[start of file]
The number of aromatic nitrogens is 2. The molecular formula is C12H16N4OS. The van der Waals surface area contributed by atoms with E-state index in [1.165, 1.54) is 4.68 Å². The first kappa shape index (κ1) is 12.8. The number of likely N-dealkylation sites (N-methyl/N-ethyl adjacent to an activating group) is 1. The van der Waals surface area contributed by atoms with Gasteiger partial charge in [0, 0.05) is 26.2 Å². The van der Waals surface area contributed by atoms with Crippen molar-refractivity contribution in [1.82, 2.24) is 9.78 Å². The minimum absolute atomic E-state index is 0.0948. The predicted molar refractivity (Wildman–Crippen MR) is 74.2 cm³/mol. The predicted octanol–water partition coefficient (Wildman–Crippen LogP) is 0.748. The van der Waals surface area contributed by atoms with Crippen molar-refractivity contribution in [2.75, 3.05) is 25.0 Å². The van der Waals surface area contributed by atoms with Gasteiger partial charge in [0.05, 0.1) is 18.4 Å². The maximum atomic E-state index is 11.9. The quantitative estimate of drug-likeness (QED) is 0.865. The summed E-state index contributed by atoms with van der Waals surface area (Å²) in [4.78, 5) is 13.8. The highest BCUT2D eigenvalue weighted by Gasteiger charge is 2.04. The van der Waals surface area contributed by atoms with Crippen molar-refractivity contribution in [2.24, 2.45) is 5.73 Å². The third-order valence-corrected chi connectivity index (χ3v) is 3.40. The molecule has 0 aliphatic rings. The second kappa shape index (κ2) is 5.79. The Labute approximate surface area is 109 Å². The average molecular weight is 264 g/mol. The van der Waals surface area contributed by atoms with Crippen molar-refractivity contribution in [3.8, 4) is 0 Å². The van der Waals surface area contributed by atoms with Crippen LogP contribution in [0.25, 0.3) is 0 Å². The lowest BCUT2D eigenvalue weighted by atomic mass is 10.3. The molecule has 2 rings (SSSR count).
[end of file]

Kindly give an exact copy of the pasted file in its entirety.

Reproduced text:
The number of aromatic nitrogens is 2. The molecular formula is C12H16N4OS. The van der Waals surface area contributed by atoms with E-state index in [1.165, 1.54) is 4.68 Å². The first kappa shape index (κ1) is 12.8. The number of likely N-dealkylation sites (N-methyl/N-ethyl adjacent to an activating group) is 1. The van der Waals surface area contributed by atoms with Gasteiger partial charge in [0, 0.05) is 26.2 Å². The van der Waals surface area contributed by atoms with Crippen molar-refractivity contribution in [1.82, 2.24) is 9.78 Å². The minimum absolute atomic E-state index is 0.0948. The predicted molar refractivity (Wildman–Crippen MR) is 74.2 cm³/mol. The predicted octanol–water partition coefficient (Wildman–Crippen LogP) is 0.748. The van der Waals surface area contributed by atoms with Crippen molar-refractivity contribution in [2.75, 3.05) is 25.0 Å². The van der Waals surface area contributed by atoms with Gasteiger partial charge in [0.05, 0.1) is 18.4 Å². The maximum atomic E-state index is 11.9. The quantitative estimate of drug-likeness (QED) is 0.865. The summed E-state index contributed by atoms with van der Waals surface area (Å²) in [4.78, 5) is 13.8. The highest BCUT2D eigenvalue weighted by Gasteiger charge is 2.04. The van der Waals surface area contributed by atoms with Crippen molar-refractivity contribution in [2.24, 2.45) is 5.73 Å². The third-order valence-corrected chi connectivity index (χ3v) is 3.40. The molecule has 0 aliphatic rings. The second kappa shape index (κ2) is 5.79. The Labute approximate surface area is 109 Å². The average molecular weight is 264 g/mol. The van der Waals surface area contributed by atoms with Crippen molar-refractivity contribution in [3.8, 4) is 0 Å². The van der Waals surface area contributed by atoms with Crippen LogP contribution in [0.25, 0.3) is 0 Å². The lowest BCUT2D eigenvalue weighted by atomic mass is 10.3. The molecule has 2 rings (SSSR count).